Grand fireworks and spectacular choreography brought the Beijing Olympic Games to a close on Sunday; and China by then had fulfilled its commitments to the world, as the Games was lauded as one of the most successful in Olympic history. Guangzhou Daily published an article on August 25, stating the Games have left nine treasures to the world.
1. A more mature public in sports
The Olympics has awarded something more valuable than the 51 gold medals it seized at the Games. The article pointed that Team China has created the best record ever since its attendance at the Olympics; but more importantly, Chinese spectators matured and became more rational by hosting the Games: the Olympics serves as a 'growing-up ceremony' for Chinese spectators, as was described in the article. This can partially reflects the fact that the Chinese nation has built confidence; and as result, become more tolerant. At the Games, they cheered for every wonderful performance, but never said boo to a poor show. They clamored after the winners and encouraged the losers.
2. Awareness of environmental protection enhanced
In terms of air quality, Beijing has materialized its promise to guarantee a green Olympics, as the air quality index since August has all met the standards. More than 50 percent have met first grade standards, according to the Beijing Municipal Administration of Environmental protection.
In the meantime, national awareness of environmental protection has been greatly enhanced by hosting the Games. Calls for "energy-conservation and emissions reduction" are well-known to every ordinary citizen in Beijing; and are shining on billboards across China. The Chinese people have built up an unprecedented awareness for environmental protection; and a strong desire to improve environmental standards.
3. A driving force for the economy
The successful bid for the Olympics in 2001 adds Olympic factors to China's sustained economic growth, propelling the increase of infrastructural investment in the host city and other supporting cities and spurring the development of some Olympics-related fields and industries. In 2001, China's annual GDP was less than 11 trillion yuan in total; while in the first half of 2008, the total volume of its annual GDP already exceeded 13 trillion yuan.
Experts estimated that direct revenue from the Beijing Olympics totals approximately U.S. $2 billion. If Olympic-related industries are included, the total economic influence spurred by the Olympics will reach U.S. $71.7 billion. China's economy, since its opening three decades ago, has been growing into its full size and vitality.
4. A showcase for Chinese culture
When Beijing applied for the Olympic bid in 2001, it vowed that China would like to exhibit its splendid 5,000-year history to the world if Beijing were granted the 16 days to showcase.
Since April this year, China has been launching the "2008 Beijing Olympic Cultural Activities" to display China's wide arrays of culture and promote exchanges between different cultures. The cultural activities will last until September; and so far, there have been 260 performances and 160 art exhibitions presented. More than 2,000 artists from over 80 countries have savored Olympic moments on the commonly built cultural stage.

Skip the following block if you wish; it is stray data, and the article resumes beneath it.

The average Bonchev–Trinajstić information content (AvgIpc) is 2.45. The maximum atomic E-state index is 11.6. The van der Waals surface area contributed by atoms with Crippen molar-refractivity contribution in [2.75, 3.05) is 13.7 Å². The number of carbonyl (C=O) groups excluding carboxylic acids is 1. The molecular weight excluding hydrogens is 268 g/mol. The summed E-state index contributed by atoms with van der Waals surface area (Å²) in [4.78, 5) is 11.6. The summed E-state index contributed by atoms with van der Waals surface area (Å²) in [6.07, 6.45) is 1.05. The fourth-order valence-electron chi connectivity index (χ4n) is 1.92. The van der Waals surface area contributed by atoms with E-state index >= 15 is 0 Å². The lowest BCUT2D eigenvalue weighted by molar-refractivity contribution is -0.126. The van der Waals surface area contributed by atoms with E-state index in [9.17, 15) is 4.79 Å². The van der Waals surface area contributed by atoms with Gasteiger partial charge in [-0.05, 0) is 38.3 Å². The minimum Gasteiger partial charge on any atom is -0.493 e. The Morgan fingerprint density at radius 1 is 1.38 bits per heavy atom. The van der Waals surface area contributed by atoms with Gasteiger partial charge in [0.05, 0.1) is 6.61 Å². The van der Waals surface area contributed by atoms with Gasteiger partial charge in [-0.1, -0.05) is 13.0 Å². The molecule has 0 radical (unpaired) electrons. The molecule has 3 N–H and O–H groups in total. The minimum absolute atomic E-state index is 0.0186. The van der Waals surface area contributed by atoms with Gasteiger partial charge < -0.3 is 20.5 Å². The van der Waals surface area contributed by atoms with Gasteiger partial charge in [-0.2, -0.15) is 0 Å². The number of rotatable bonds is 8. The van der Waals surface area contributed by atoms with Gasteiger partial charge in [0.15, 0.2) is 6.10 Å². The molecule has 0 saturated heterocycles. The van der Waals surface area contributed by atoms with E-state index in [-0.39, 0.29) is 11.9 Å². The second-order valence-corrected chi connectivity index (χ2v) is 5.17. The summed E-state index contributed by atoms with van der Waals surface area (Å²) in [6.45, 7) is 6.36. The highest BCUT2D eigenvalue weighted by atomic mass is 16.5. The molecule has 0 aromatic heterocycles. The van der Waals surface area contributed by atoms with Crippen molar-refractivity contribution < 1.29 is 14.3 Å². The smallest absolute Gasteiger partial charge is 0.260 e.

5. A diplomatic feast
Eighty-six heads of State and international dignitaries attended the opening ceremony, which also chalked up a record in Olympic history. U.S. President George W. Bush also made history as the first U.S president to show up to an Olympic opening ceremony. Ordinary Beijing citizens thought it was just their luck to see so many of the world's VIPs coming and going within a fortnight.
Half of the world leaders gathered in Beijing and enjoyed a diplomatic feast on the sidelines of their attendance at the Olympics. The Games has been used by these policy makers as a golden opportunity to extend goodwill to one another.
6. Media gala
The Beijing Olympics has welcomed over 20,000 licensed media staff and more than 5,000 unlicensed journalists, and 67 main stream media across the world placed the Beijing Games in the forefront of their coverage. The Main Press Center (MPC) and the international Broadcasting Center (IBC) are respectively the largest media services centers of their kind in Olympic history. The coverage of the Beijing Games has gained TV ratings of 21.5 percent, second only to the coverage of the Atlanta Olympics. Additionally, China's openness and transparency in information services were also widely touted for the duration of the Games.
7. Public security tightened
An 110,000-strong public security force composed of policemen, armed police forces and paramilitary troopers, along with volunteers, worked day in and day out in a bid to turn out a safe and successful Olympics.
Security has always been a top priority internationally, for hosting the Olympics; and China has guaranteed a safe Olympics in this volatile international situation by initiating a security command system at three levels—State, Olympic sites and venues.
8. A new look in city construction
Since 2001, during the years of preparation for the Olympics, Beijing has input 280 billion yuan into the general layout of the city, including investment in infrastructure, energy, traffic and environmental improvement. So far, the subway grid linking the entire city has been completed with a total length running 150 kilometers. The Beijing's facelift has also come as a benefit to ordinary citizens.
9. An army of volunteers
More than 1.7 million people served as volunteers, serving 2,940 posts at the Games, which was also a record in Olympic history. Through the Games, more and more Chinese in different age groups began to realize the importance of volunteer jobs and offered to join the army of volunteers. This could effectively boost China's volunteer cause, which is still in its infant stage.
By People's Daily Online